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Indeed, Sandy finds the few days in Surrey more agreeable than he anticipated. It is ever a delight to have converse with Hannah and Flora, good sharp minds that have not gone through the grinding mill driving them into the paths of conventional thought to which so many male minds are subject, but that have read and studied and thought for themselves.

But it is also pleasant to return to Clorinda’s comfortable pretty house and the companionship of his dearest friend. That he finds seated at the pretty desk in her parlour, that is showing a little sign of wear, but that she will never replace, because 'twas quite the thoughtfullest gift from Josiah Ferraby. Indeed there must be few men who would recognise that what their mistress would greatly desire is a fine writing desk with many compartments, some of them concealed. She is scribbling away in an absorbed fashion that he confides is naught to do with philanthropic business or social matters.

Mayhap 'tis a letter to New South Wales, where the Thornes continue to flourish, but he hopes she has took up her pen to a tale or two again.

She finishes the immediate sentence she was writing, lays down her pen, and turns around smiling. My dear, I hope you enjoyed yourself in Surrey?

'Twas surprisingly pleasant: and indeed Beatrice is a fine girl.

She is so, says Clorinda. But did Josh not return with you?

He did, but there was a message for him, some matter of the hippopotamus that he desired to be about at once.

Indeed, I collect Hector mentioned somewhat of the matter. I daresay the creature goes pine for Josh to scratch it behind its ears, for there is none knows the exact spot but him. She sighs. Sure one might hope that Josh would stay a little while among us, but already talks of South America, or so I apprehend from Tony Offgrange, that he spoke to on the matter.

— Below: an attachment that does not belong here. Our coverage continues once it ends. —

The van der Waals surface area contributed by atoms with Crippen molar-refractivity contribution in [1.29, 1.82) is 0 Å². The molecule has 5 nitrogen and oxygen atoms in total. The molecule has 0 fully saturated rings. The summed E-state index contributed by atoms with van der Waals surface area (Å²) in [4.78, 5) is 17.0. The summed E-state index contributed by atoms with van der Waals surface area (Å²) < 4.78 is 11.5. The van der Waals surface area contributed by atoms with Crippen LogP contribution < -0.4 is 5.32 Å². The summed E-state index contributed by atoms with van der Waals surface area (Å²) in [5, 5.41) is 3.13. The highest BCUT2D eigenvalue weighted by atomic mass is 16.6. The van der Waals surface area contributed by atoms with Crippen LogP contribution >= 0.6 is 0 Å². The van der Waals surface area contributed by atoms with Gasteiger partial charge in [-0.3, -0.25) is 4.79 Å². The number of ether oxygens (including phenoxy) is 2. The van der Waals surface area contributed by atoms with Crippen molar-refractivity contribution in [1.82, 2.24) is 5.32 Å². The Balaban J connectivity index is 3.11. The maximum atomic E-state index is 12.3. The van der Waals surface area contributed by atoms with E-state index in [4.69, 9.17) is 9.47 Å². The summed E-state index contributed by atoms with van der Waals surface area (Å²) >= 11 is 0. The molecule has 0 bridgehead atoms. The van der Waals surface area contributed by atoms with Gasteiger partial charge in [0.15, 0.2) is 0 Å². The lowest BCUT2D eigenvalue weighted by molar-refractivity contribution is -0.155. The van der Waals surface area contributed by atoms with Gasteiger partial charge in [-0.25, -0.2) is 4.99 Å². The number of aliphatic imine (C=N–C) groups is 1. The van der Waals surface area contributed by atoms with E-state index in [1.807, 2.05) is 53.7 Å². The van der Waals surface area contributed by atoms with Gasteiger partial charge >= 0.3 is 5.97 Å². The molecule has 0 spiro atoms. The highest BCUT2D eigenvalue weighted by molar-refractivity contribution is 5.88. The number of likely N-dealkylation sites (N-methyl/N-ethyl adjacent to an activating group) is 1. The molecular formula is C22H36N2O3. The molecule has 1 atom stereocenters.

She is silent for a moment and says, But, my dear, I daresay you have oft longed to travel, and indeed there must be much of interest in those parts, I would apprehend that Tony’s former comrades in the Cause are now well-placed and entire respectable and you would have the entrée to some very good sets.

Dearest sibyl! Do you purpose drive me away?

La, my dear, 'tis quite exceptional delightful to have your company, but you must not feel that a pet philosopher is entire like unto a lapdog, that must not roam for fear of some dog-stealing gang that will go take it up for ransom. And I apprehend that you and Josh find a most congenial companionship.

Her expression is quite entirely innocent, but he confides that she has some understanding that Josh knows the spots to scratch upon philosophers as well as hippopotami.

Perchance, he says, was I a somewhat younger man I might be tempted to such an expedition, but I do not find the prospect greatly enticing. (Mayhap 'tis indeed as he was accused in earlier days, that he has been entire softened through luxurious living?)

Dear Sandy, I confide my sweet wombatt child has been about telling you some tale that I go droop and secretly wear the willow and am entirely Dido in the ruins of Carthage but would not let it be known, and 'twould entire put minds at rest did you remain with me to ensure that I did not fall into some melancholic decline or set myself afire like a Hindoo widow or some such. Sure 'tis very pretty in 'em all to be so concerned over a silly creature -

My dearest Clorinda, he says, drawing up his chair closer to her and taking her hands, I am always given quite the greatest concern do you go calling yourself a silly creature, and indeed I have heard quite enough about fits of low spirits from those that care about you to be in considerable anxiety myself that you go about as Patience on a monument, smiling at grief, letting concealment, like a worm i’ the bud, feed on your damask cheek.

O, poo, says Clorinda, with rather less conviction than usual when voicing this exclamation. Would not impose such megrims of the spirit upon those about me.

He observes a little moistness about her eyes.

Sure, he said, did any of your friends say the like, you would urge them to – well, not in the words of the Scottish play, that I daresay you still have a superstitious feeling about –

Indeed I am the foolishest Clorinda in the matter –